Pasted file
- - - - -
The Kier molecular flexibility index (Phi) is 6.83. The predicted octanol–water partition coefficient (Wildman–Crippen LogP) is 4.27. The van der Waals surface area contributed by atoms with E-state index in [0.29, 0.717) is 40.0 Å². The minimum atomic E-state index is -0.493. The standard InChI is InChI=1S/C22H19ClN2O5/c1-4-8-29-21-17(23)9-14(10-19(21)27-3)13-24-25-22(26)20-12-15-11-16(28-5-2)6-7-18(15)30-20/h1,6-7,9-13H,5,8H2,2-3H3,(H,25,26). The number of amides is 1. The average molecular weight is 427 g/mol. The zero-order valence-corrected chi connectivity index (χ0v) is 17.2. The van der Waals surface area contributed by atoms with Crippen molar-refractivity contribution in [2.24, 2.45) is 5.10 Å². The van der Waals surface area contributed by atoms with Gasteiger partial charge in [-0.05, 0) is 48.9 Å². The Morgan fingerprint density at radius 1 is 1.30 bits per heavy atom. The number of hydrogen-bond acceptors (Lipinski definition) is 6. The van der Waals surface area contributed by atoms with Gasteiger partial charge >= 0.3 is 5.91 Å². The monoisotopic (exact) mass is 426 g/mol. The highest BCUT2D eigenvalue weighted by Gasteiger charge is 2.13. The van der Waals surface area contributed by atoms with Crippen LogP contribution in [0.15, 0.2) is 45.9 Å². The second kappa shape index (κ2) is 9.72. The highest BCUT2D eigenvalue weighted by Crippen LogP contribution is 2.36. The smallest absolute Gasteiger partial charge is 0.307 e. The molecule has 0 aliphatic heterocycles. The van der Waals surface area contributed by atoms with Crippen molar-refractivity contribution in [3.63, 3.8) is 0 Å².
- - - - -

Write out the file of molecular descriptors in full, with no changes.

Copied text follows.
The Kier molecular flexibility index (Phi) is 6.83. The predicted octanol–water partition coefficient (Wildman–Crippen LogP) is 4.27. The van der Waals surface area contributed by atoms with E-state index in [0.29, 0.717) is 40.0 Å². The minimum atomic E-state index is -0.493. The standard InChI is InChI=1S/C22H19ClN2O5/c1-4-8-29-21-17(23)9-14(10-19(21)27-3)13-24-25-22(26)20-12-15-11-16(28-5-2)6-7-18(15)30-20/h1,6-7,9-13H,5,8H2,2-3H3,(H,25,26). The number of amides is 1. The average molecular weight is 427 g/mol. The zero-order valence-corrected chi connectivity index (χ0v) is 17.2. The van der Waals surface area contributed by atoms with Crippen molar-refractivity contribution in [2.24, 2.45) is 5.10 Å². The van der Waals surface area contributed by atoms with Gasteiger partial charge in [-0.05, 0) is 48.9 Å². The Morgan fingerprint density at radius 1 is 1.30 bits per heavy atom. The number of hydrogen-bond acceptors (Lipinski definition) is 6. The van der Waals surface area contributed by atoms with Gasteiger partial charge >= 0.3 is 5.91 Å². The monoisotopic (exact) mass is 426 g/mol. The highest BCUT2D eigenvalue weighted by Gasteiger charge is 2.13. The van der Waals surface area contributed by atoms with Crippen LogP contribution in [0.15, 0.2) is 45.9 Å². The second kappa shape index (κ2) is 9.72. The highest BCUT2D eigenvalue weighted by Crippen LogP contribution is 2.36. The smallest absolute Gasteiger partial charge is 0.307 e. The molecule has 0 aliphatic heterocycles. The van der Waals surface area contributed by atoms with Crippen molar-refractivity contribution in [3.63, 3.8) is 0 Å².